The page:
Attic ventilation is very important country-wide, but especially in the Northeast where summertime humidity is overwhelming and wintertime dryness is just as overwhelming. The change is temperature and humidity require a lot of movement of air in your attic, so mold doesn't develop. With good insulation on the floors between the joists, or sprayed on the underside of the roof sheathing itself (baffles are a must), a good ridge - vent system works well. This type incorporates a slight opening at the highest ridge of the roof, allowing warm air to escape. For this to work, it must use mechanical (electrical) fans or side -opening vents that draw in cooler, denser air. One way to add ventilation easily is to add soffit vents (eaves vents) on the underside of a roof overhang. These type allow cooler denser air to enter the attic space through the lowest point and are often slotted or meshed to keep critters out. Sometimes the soffits are very thin (less than 6 inches wide) and require special vents. Some soffit vents are circular and can be dropped into place after cutting a hole with a hole drill bit. Some come in very long strips and sometimes you can replace a piece of aluminum or plastic siding like i did with an exact sized piece that's vented with thousand of little holes. Since I didn't know the wide of each piece of aluminum siding on my soffit, I picked up two cheap (3 bucks?) vent covers and decided to do it myself. The vented panels certainly blend in a little more than these vents, but for a few dollars - it's good enough!
Spraypaint (if neccesary)
Stainless Steel Screws
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Step 1: Remove Siding (if Necessary)
Remove siding (if you have it) or eyeball the approximate location of your vent if you have a wooden / plywood soffit. Use a stud finder to locate the wooden studs that hold the soffit in place. Approximately mark these areas, and your area to cut.
Step 2: Drill / Cut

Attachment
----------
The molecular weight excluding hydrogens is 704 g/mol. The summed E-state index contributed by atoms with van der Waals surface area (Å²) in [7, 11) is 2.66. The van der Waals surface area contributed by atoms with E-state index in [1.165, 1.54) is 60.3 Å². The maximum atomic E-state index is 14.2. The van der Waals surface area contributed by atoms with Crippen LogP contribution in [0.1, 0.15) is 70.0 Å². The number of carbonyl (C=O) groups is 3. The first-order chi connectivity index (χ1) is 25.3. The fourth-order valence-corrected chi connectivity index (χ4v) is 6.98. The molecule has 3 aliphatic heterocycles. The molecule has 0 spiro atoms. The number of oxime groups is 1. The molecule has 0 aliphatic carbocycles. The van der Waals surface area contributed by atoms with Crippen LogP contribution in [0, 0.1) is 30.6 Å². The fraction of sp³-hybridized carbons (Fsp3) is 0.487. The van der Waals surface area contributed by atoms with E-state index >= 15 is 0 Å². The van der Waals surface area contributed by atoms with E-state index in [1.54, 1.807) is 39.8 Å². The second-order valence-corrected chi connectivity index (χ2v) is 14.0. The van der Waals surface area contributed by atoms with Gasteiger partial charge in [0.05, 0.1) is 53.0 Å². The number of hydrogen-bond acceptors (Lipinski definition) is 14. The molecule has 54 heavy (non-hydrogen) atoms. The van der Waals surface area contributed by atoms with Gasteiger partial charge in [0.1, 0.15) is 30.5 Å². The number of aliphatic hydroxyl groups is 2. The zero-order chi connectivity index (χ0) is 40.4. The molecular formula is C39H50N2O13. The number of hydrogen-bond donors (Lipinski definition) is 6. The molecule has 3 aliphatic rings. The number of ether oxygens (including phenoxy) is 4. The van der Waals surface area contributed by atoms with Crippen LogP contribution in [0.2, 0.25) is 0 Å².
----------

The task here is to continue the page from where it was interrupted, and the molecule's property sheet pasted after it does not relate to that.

So I then drilled a few holes in the corners that were large enough to slot the jigsaw blade into. Then I just cut along the lines and get a somewhat straight hole. It's never going to be seen by anyone, so don't waste a lot of time here. The point is to make the hole large enough to match up to the vent without going past the dimensions of the vent itself (since you have to screw it in)
Step 3: Touch - Up Paint
My original wooden soffits were painted white, and I have this personal thing about having plain plywood anywhere near moisture, so I sprayed the edges black. This can also help hide the rafters and things in the 1% chance someone glances up why walking to their car.
Step 4: Cut the Vent
Okay so now the important part - you want to position the vent (if you have siding like I do) centered on the panel. Trace gently around the vent, marking the screw holes. You don't want to cut out this line though, more like 1/4" inside the line. If you cut along the line, the vent will just fall out since you won't have anything to screw it to. Simple! My siding is vinyl on the house, but aluminum under the eaves, so using a hobby knife and SHARP scissors did the job well. Screw it using stainless steel screws for weather-protection
Step 5: The Results
Ok so here's what the finished product looks like. It does have a mesh on the backside to keep little critters out, but you get the general idea. This vent should somewhat line up with the hole you just cut and painted.
Step 6: Putting It All Back Together
Go ahead and slide the panel back into place, tap home with a gentle hammer blow or two. Use staples, nails, or screws to secure the panel back to the soffit and make sure everything is nice and lined up. Reapply the trim molding, clean up your work site, wipe down the paneling for dirt and fingerprints and caulk the sides with waterproof sealant if you'd like.
Step 7: Finished Result
Here's the finished result. I probably spent more time climbing the ladder up and down than it took to install. Now the attic can have cool fresh air in it, and life is good. While you're up there, check the conditions of your shingles and gutters, seal any leaks, etc.